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Have children build three-dimensional houses with boxes for the three little pigs. Glue straw on the first box, sticks on the second box, and red paper squares on the third box.
Encourage children to use the storyboard or story figures to retell the story on their own.
Measure the lengths of objects by counting the number of blocks along the objects.
Explore the different types of homes animals live in. Then help your child plan and build a house for a favorite animal.
Have children watch the video PEEP and the Big Wide World “Chirp Builds a Nest.” Encourage children to browse through books from the Library Center to find out more about how animals build their homes.
Have children trace the letter “B” onto their paper. Remove the stencil and have them decorate the page.
Show the blueprint in Building a House by Byron Barton. Have children draw a blueprint for a building they would like to build.
Have children build sand castles to size for a group of toy figures.
Provide children with toy dump trucks and bulldozers so they can excavate in the sand and build a house.
Have children measure the towers they are building and discuss ways to build higher and stronger.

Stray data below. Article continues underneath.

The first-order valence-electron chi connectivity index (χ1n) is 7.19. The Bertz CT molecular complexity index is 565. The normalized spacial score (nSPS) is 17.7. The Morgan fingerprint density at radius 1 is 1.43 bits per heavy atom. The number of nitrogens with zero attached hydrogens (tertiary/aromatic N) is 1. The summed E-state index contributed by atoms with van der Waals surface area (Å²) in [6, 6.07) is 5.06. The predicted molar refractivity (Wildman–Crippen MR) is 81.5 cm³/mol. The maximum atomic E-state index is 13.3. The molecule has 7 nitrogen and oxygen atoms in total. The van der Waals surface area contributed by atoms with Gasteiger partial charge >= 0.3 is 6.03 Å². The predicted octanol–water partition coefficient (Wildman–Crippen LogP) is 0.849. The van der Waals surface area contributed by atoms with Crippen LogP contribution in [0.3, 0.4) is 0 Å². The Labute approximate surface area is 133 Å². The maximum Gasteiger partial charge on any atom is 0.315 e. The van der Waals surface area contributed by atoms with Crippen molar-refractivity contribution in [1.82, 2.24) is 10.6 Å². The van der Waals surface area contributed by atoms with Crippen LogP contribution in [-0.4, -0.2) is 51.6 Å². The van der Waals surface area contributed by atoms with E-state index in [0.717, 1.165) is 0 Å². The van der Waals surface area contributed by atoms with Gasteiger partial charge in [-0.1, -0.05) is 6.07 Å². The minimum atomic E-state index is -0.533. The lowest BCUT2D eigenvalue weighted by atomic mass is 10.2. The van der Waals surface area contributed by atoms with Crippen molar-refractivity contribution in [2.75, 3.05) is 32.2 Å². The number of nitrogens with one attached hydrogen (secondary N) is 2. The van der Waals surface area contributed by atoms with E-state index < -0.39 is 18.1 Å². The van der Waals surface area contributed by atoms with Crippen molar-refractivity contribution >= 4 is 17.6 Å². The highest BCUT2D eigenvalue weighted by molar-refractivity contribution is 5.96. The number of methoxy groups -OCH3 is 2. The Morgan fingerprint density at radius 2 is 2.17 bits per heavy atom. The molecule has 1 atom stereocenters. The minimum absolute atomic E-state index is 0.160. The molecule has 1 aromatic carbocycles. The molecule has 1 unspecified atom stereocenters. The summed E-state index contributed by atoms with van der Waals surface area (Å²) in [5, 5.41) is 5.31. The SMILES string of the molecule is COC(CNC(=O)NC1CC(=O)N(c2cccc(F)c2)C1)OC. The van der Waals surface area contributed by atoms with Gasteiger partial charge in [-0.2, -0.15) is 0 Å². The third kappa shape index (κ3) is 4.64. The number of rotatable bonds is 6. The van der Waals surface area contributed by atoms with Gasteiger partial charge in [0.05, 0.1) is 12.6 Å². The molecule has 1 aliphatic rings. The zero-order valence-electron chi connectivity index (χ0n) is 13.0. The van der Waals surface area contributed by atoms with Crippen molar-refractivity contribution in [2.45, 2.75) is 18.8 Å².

Use blueprints to build the structure out of blocks. Encourage children to discuss how to make the parts of the house strong.
View and discuss the video of an actual construction site.
Visit a construction site and talk with your child about the tools and machines used by construction workers.
Create a mural about The Three Little Javelinas. Display the mural near the one you made last week to compare the settings.
Have children work in small groups to pretend that they are builders at a construction site. Remind them the importance of safety as they work together to build a structure.
Let children role-play construction workers remodeling the Pretend and Play Center.
Invite children to create riddles that describe materials and tools.
Create a “Same/Different” Chart to compare the versions of the three little pigs’ story.
Have children compare similarities and differences about two versions of a story. Chart results.
Have children write, draw, or dictate a letter to the big bad wolf.